Any advise on renting to medical student and medical residents

9 Replies

Does anyone have any experience renting to medical students or medical residents? How do you target them specifically? I was thinking about purchasing a property close to the hospital. I am finishing up my medical training, and I was wondering how to get started. Having gone through medical school and residency, I know that most medical students and residents are reliable/trustworthy making them great tenants. 

Thanks for the help.

My apartments were too far away from the hospitals to make it viable, but when I looked into it I was told to contact the residency coordinator at the medical school.  You should expect and be ready for large turn overs each June for the July 1st start dates.

How did you find your house/apartment while you were in med school?  That would probably be where to start.  It's difficult to target a specific demographic, unless you offer lucrative incentives, which cost you money.  It's like selling something at a bargain price; you only reduce the price because you can't sell it for the original price.  

Point is, it's probably better to simply find a good tenant with a good credit score and job than one who meets certain criteria (i.e. med student).  Limiting your advertising to certain subjects reduces exposure, and in the end looses you money.  There are plenty of other reliable tenants who pay their rent on time who live around hospitals that you don't need to target med students.

Just my two cents.

@Brian Hassani , I love renting to med students and residents. It sounds like you are just finishing up your training...what specialty are you in? Ask the junior residents if they are interested or know anyone who is. You can also contact the different residency coordinators and see what they recommend.

Good luck!

I've seen people posting ads in the hospital physician/resident lounge and intranet forum.  Residency coordinator occasionally email housing information to incoming residents.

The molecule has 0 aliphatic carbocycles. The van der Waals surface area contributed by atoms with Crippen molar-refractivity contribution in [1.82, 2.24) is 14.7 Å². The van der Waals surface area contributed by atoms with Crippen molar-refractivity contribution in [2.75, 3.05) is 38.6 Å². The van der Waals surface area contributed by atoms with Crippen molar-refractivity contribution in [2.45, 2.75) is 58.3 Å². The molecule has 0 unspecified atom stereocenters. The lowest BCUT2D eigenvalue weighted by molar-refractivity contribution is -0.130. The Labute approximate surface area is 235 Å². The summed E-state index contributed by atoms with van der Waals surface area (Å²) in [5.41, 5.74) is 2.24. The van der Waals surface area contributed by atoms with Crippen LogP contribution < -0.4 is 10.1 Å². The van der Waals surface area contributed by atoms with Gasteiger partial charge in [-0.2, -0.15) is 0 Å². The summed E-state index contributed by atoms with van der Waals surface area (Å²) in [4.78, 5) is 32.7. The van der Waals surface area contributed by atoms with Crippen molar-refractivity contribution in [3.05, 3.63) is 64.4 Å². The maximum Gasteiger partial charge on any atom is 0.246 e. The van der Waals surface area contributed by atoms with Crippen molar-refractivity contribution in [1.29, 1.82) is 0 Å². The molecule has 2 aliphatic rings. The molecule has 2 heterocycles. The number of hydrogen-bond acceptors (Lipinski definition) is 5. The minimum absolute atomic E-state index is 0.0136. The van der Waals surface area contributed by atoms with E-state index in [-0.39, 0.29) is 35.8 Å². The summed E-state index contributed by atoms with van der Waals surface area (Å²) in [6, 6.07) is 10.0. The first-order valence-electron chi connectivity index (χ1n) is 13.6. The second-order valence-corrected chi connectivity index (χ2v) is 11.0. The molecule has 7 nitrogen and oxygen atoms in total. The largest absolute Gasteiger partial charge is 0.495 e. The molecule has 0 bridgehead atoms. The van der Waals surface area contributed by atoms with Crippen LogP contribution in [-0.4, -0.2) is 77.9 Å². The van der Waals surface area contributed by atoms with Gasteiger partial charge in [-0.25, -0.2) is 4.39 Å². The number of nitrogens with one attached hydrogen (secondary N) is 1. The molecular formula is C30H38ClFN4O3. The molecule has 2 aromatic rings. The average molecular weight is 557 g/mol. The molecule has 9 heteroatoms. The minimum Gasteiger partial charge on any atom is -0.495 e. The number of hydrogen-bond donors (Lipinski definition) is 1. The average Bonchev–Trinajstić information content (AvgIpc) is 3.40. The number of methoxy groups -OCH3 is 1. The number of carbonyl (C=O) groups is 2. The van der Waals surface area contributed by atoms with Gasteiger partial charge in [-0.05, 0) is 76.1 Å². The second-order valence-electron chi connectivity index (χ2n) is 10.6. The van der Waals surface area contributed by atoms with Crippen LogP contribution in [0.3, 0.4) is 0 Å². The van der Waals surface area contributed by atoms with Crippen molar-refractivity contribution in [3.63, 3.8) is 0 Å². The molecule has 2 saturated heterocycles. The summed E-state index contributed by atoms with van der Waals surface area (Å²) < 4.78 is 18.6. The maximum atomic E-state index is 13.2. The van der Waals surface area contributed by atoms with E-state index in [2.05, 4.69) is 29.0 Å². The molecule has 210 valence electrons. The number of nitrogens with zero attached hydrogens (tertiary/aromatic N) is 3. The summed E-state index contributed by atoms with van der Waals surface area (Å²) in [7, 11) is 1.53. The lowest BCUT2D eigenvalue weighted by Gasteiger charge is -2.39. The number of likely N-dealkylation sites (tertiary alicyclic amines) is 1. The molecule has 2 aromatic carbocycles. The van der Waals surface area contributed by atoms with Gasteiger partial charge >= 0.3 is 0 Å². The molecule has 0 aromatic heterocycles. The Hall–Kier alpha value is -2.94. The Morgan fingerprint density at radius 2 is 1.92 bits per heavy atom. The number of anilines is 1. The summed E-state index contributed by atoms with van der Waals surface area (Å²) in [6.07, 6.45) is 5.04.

@Eric M. Thanks for the response. I am finishing up my Emergency Medicine training now and have about 6 months left. Do you have experience contacting the residencies directly? Did you find that helped out getting your properties rented? I do know some of the junior residents, but I will be moving to Atlanta next year. I was hoping to rent out to Emory residents or medical students. My parents are also looking into buying property in the Tampa area. It was my idea to target medical students as a general strategy. I spent some time in California and rented from a guy who only rented to medical students and residents. He did pretty well and was happy with the extra income. I always thought it was a smart idea.

@Brian Hassani

While I have never focused on renting to med students/residents, I work with a lot of investors and landlords, and have heard that they

are a generally a great demographic to rent to. They are often longer-term leases (relative to 1 year or less), treat units better, and apparently more often have their parents paying their rent (from what I'm told), who are less likely to default and throw off your cashflow. 

Top of mind strategies to make this work: 

  • First things first, proper location -- you are going to want your property to be proximal to the hospital or med school where your prospective tenants will be working and studying. This is probably pretty self-explanatory.